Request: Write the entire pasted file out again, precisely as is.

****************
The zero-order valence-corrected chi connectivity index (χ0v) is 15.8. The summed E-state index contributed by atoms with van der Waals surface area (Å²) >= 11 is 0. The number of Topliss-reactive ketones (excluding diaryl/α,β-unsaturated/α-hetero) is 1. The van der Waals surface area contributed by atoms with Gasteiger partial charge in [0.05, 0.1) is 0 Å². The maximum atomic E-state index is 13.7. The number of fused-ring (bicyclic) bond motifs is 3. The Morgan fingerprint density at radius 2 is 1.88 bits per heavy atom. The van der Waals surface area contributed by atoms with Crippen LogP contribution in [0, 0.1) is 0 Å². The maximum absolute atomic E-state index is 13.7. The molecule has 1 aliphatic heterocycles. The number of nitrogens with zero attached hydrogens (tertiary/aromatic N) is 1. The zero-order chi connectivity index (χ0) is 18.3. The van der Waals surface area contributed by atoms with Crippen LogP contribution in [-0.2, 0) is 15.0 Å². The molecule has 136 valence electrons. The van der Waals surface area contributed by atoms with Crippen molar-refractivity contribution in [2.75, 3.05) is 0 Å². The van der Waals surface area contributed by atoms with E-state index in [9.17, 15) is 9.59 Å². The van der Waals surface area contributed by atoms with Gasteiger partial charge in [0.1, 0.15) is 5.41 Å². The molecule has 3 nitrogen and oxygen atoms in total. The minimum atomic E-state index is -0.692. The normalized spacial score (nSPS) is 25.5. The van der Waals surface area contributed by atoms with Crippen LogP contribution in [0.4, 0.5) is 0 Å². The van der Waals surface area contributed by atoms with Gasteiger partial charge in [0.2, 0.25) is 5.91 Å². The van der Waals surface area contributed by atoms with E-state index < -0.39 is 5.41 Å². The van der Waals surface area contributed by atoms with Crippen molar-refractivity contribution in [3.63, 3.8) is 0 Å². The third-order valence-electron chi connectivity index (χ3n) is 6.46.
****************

The zero-order valence-corrected chi connectivity index (χ0v) is 15.8. The summed E-state index contributed by atoms with van der Waals surface area (Å²) >= 11 is 0. The number of Topliss-reactive ketones (excluding diaryl/α,β-unsaturated/α-hetero) is 1. The van der Waals surface area contributed by atoms with Gasteiger partial charge in [0.05, 0.1) is 0 Å². The maximum atomic E-state index is 13.7. The number of fused-ring (bicyclic) bond motifs is 3. The Morgan fingerprint density at radius 2 is 1.88 bits per heavy atom. The van der Waals surface area contributed by atoms with Crippen LogP contribution in [0, 0.1) is 0 Å². The maximum absolute atomic E-state index is 13.7. The molecule has 1 aliphatic heterocycles. The number of nitrogens with zero attached hydrogens (tertiary/aromatic N) is 1. The zero-order chi connectivity index (χ0) is 18.3. The van der Waals surface area contributed by atoms with Crippen LogP contribution in [-0.2, 0) is 15.0 Å². The molecule has 136 valence electrons. The van der Waals surface area contributed by atoms with Crippen molar-refractivity contribution in [2.75, 3.05) is 0 Å². The van der Waals surface area contributed by atoms with E-state index in [9.17, 15) is 9.59 Å². The van der Waals surface area contributed by atoms with Gasteiger partial charge in [0.1, 0.15) is 5.41 Å². The molecule has 3 nitrogen and oxygen atoms in total. The minimum atomic E-state index is -0.692. The normalized spacial score (nSPS) is 25.5. The van der Waals surface area contributed by atoms with Crippen LogP contribution in [0.4, 0.5) is 0 Å². The van der Waals surface area contributed by atoms with Gasteiger partial charge in [0.2, 0.25) is 5.91 Å². The van der Waals surface area contributed by atoms with E-state index < -0.39 is 5.41 Å². The van der Waals surface area contributed by atoms with Crippen molar-refractivity contribution in [3.63, 3.8) is 0 Å². The third-order valence-electron chi connectivity index (χ3n) is 6.46.